I began quite nervous (my former students said they could tell when I loosened up and relaxed). What an honor to serve – share parts of my story, and discuss sex and the millennial and what we need to do – what we must do.  I also had the privilege of presenting the research from two former students Dani Horne, and Nathaniel Cheney.

Feel free to go to my previous post and download my PowerPoint in PDF format.  Let me know of you have any questions.

Corey Gilbert, PhD, LPC
Eph 3:20 “…exceedingly abundantly…”

 

Presentation coming September 30th in Nashville, TN

https://wc.aacc.net/WC/WC/track_info.php?track_id=610&id=18

AACC 2017 Break Every Chain World Conference 

http://www.worldconference.net 

I have the honor of copresenting (Hannah Parmalee will not be able to attend so it will just be me) –  September 30th, 2017 in Nashville.

Family Health, Parenting, and Millennials

610 Sex and the Millennial: Transformative Conversations that Integrate Research and Theology
    Corey Gilbert Corey Gilbert , Ph.D.
Summary
Millennials want and need to talk about sex. How they think about sex impacts them spiritually, behaviorally, relationally, emotionally, and neurologically. The decisions they make during the critical young adult years (ages 18-28) impact them for decades. Many of these decisions arise out of their family context and teaching about sexuality. Current neurological and psycho/social research brings increased understanding and clarity to the sexual behavior of millennials. Teaching millennials the research, alongside a sound theological and biblical perspective, has led to life-changing choices and spiritual growth for hundreds of young adults. Young adults have found healing, encouragement, and renewed relationship with God through this teaching style and content on sex. This workshop will share the research we conducted at three, private Christian colleges on young adult relational and spiritual development, as well as sexual experiences, habits, and education; equip participants to engage meaningfully with young adults, parents, and families around the topic of sex; and teach research relevant to this topic. This workshop will be relevant for pastoral and professional counselors, coaches, church leaders, and others working in the field of young adult and family mental health. Let’s be a wise voice in this conversation; not silent. This workshop will prepare you for these critical conversations.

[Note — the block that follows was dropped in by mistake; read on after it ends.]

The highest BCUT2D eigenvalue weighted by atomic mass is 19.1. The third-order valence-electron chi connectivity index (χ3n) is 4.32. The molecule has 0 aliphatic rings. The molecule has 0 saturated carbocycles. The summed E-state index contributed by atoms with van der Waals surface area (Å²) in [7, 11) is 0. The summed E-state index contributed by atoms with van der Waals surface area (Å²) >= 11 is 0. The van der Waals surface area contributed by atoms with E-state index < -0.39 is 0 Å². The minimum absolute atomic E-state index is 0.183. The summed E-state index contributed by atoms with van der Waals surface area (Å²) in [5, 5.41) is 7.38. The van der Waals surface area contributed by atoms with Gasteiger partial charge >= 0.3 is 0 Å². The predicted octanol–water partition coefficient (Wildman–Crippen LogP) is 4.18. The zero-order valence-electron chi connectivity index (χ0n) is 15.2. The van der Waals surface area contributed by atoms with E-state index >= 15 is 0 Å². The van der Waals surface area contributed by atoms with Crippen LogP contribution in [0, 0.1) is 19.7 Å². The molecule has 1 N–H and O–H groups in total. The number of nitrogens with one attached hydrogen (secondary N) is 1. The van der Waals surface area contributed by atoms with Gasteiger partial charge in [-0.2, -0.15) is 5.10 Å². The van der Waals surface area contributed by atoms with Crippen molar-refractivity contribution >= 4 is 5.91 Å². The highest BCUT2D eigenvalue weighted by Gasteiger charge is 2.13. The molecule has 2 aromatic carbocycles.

Learning Objectives
Participants will:

  1. Describe the foundational principles our Christian millennials are facing regarding sexuality, their choices, and the consequences of these choices
  2. Compile strategies to better help Christian families, parents, and millennials change the tide regarding sex, marriage, parenting, and the value of family with upcoming generations
  3. Identify practical skills for connecting with young adults and parents when providing relational and spiritual guidance

https://wc.aacc.net/WC/WC/track_info.php?track_id=610&id=18